A commission created to examine deputy-on-inmate abuse at Los Angeles County jails met for the first time Friday afternoon, pledging to restore public trust in the troubled lockups.
The panel, commissioned by the Board of Supervisors, is still in its infancy. Its five appointed members now need to pick two others before they can begin their examination of lapses in jail policy and management.
The members are former California Supreme Court Justice Carlos Moreno, activist Cecil “Chip” Murray, Long Beach Police Chief Jim McDonnell and retired federal judges DickranTevrizian and Lourdes Baird, who was picked to head the panel.
Among the list of potential candidates approved by the board and willing to join are former Times writer Tim Rutten and ex-Gov. George Deukmejian.
The county jails have come under intense scrutiny in recent months. The FBI is investigating reports of abuse and other misconduct by deputies, and the U.S. attorney's office has demanded a large volume of documents on custody employees since 2009.
Confidential sheriff’s documents reviewed by The Times have shown that department brass were raising alarms about excessive force almost two years ago.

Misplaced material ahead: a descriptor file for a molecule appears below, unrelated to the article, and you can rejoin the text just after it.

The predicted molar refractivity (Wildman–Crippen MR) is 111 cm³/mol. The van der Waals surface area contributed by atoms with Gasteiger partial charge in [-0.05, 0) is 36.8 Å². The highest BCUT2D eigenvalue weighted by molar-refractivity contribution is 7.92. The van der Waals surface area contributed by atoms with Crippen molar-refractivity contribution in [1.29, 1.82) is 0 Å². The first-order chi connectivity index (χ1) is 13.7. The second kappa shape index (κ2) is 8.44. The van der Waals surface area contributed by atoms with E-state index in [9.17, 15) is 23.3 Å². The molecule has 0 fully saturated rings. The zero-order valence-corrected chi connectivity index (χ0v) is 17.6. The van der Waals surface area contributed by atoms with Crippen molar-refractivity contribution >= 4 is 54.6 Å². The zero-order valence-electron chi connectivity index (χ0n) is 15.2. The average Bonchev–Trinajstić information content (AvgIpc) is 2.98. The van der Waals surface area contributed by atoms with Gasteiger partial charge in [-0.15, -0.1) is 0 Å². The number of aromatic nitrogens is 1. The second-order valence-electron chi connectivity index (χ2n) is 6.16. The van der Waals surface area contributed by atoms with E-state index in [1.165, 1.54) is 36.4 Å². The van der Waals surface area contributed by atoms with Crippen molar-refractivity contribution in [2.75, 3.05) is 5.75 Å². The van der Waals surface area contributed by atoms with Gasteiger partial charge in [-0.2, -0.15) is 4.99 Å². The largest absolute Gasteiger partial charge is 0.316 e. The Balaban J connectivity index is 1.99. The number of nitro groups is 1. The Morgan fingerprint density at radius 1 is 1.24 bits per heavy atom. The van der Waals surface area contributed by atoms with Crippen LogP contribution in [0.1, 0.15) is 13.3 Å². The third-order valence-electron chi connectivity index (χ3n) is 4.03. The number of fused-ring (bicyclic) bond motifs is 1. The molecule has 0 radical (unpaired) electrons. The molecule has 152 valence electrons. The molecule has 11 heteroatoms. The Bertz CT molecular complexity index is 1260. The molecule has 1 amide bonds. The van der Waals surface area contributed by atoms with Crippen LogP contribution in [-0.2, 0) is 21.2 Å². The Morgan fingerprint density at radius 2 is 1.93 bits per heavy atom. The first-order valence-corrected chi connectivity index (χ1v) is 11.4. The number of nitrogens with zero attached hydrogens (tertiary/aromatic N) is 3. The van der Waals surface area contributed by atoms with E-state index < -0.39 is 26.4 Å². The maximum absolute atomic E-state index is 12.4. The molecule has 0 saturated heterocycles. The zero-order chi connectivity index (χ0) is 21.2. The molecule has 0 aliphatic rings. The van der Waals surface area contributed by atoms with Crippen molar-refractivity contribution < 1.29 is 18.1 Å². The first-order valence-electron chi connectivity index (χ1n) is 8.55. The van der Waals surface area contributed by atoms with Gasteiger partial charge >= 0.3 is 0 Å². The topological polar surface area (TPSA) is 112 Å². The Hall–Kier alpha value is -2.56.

The jails commission technically has no authority to mandate reforms or punish sheriff’s employees. Sheriff Lee Baca is an elected official, and beyond the board's setting his budget, how he runs his department is wholly under his authority. Baca has, however, acknowledged that he failed in keeping tabs on his jails and has expressed willingness to implement suggested reforms.
“I’m confident this won’t be another report on a shelf somewhere gathering dust,” Moreno said. “I think the sheriff will step up to the plate.”
McDonnell, the only law enforcement executive on the commission, said he’d bring a “sensitivity to the realities of policing in Los Angeles.”
McDonnell labeled himself a “user of the L.A. County jails” and said he’s well aware of the challenges deputies face inside the lockups, given the county’s gang problems.
Details have not been finalized, but the commission is expected to use a budget of about $150,000 over some six months to publish its report. It will have access to confidential sheriff’s records and will likely be staffed by a handful of full-time employees and a significant number of local pro bono attorneys.
-- Robert Faturechi
Photo: Inside Los Angeles County Jail. Credit: Los Angeles Times